Richard Pemberton: Huguenot
When the second DNA sample from a male Pemberton (who traced his line back into Manakintown, VIrginia Colony) formed a 100% match [Ed. Note. As of March 20, 2016, both samples have been expanded to 67 markers and they still match 100%.] to an existing sample with the same geographical background, we knew we had identified this branch. It is, however, important to be careful with this kind of information and state the facts without inferring things that may or may not be true.
What we don’t know is whether this line is truly Huguenot in its deep heritage, i. e. in its earliest history. We can’t say with certainly that this line will lead back to the French Huguenots. [Ed. Note – As of March 20, 2016, it is now a fact that this line is not French. One of the two DNA samples mentioned here has been analyzed by the Ancestry ethnicity test and found to be less than 4% Western Europe while 71% Irish/British.] We can say that we have the DNA profile of a branch of the Pemberton family which is called Huguenot because it came through the Huguenot village of Manakintown, Virginia. The fact that these two samples are identical and that almost half of their 37 markers are different from those of the Cheshire branch mentioned above, is, on the otherhand, proof positive that these two branches are related only very anciently – something like two thousand years ago. That fact certainly lends substantial credence to the proposition that this newly identified branch is indeed French Huguenot. It is for this reason that the line is identified on the Pemberton DNA Project chart as a Huguenot line.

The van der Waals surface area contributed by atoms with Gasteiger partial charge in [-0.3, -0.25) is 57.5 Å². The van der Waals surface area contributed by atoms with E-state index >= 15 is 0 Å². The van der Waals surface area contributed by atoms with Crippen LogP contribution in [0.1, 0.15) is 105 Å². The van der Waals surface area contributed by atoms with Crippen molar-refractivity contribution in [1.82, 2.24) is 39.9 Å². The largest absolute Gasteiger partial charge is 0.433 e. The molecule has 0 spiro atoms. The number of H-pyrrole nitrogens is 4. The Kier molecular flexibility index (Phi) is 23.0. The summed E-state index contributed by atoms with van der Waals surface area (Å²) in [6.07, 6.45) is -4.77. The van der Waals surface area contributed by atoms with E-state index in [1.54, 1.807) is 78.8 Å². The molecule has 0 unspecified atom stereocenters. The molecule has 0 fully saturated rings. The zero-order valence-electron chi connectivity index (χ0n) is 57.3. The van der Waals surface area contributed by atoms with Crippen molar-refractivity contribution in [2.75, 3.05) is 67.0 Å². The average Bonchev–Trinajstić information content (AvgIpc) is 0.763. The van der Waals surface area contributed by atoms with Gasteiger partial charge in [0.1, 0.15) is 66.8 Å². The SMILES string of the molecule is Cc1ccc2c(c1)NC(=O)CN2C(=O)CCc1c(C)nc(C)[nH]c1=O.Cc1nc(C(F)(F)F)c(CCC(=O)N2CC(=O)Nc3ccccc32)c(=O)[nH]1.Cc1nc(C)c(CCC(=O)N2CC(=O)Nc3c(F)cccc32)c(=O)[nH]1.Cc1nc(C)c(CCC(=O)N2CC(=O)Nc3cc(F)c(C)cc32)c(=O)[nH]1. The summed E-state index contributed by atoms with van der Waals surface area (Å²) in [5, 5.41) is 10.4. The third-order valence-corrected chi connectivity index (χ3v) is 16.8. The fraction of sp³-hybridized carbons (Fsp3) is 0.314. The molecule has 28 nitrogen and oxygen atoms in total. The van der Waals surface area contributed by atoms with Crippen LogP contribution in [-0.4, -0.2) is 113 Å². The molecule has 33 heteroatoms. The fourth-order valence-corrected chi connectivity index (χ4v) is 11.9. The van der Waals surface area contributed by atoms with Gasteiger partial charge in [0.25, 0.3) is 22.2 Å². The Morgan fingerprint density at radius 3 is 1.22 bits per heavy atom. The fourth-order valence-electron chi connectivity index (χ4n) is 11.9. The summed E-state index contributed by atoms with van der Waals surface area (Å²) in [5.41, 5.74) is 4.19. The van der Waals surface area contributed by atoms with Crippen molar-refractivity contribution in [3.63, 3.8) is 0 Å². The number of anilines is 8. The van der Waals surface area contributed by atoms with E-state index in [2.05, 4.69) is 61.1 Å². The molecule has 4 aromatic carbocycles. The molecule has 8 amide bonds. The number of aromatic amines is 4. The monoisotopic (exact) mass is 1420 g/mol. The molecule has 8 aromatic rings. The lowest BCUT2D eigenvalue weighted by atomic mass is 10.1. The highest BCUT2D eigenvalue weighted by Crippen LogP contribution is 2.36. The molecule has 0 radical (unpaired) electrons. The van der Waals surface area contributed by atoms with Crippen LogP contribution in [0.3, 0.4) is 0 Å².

The tree named “Richard Pemberton, b. 1722, Virginia Colony in our Genealogy Storehouse is one of these two lines.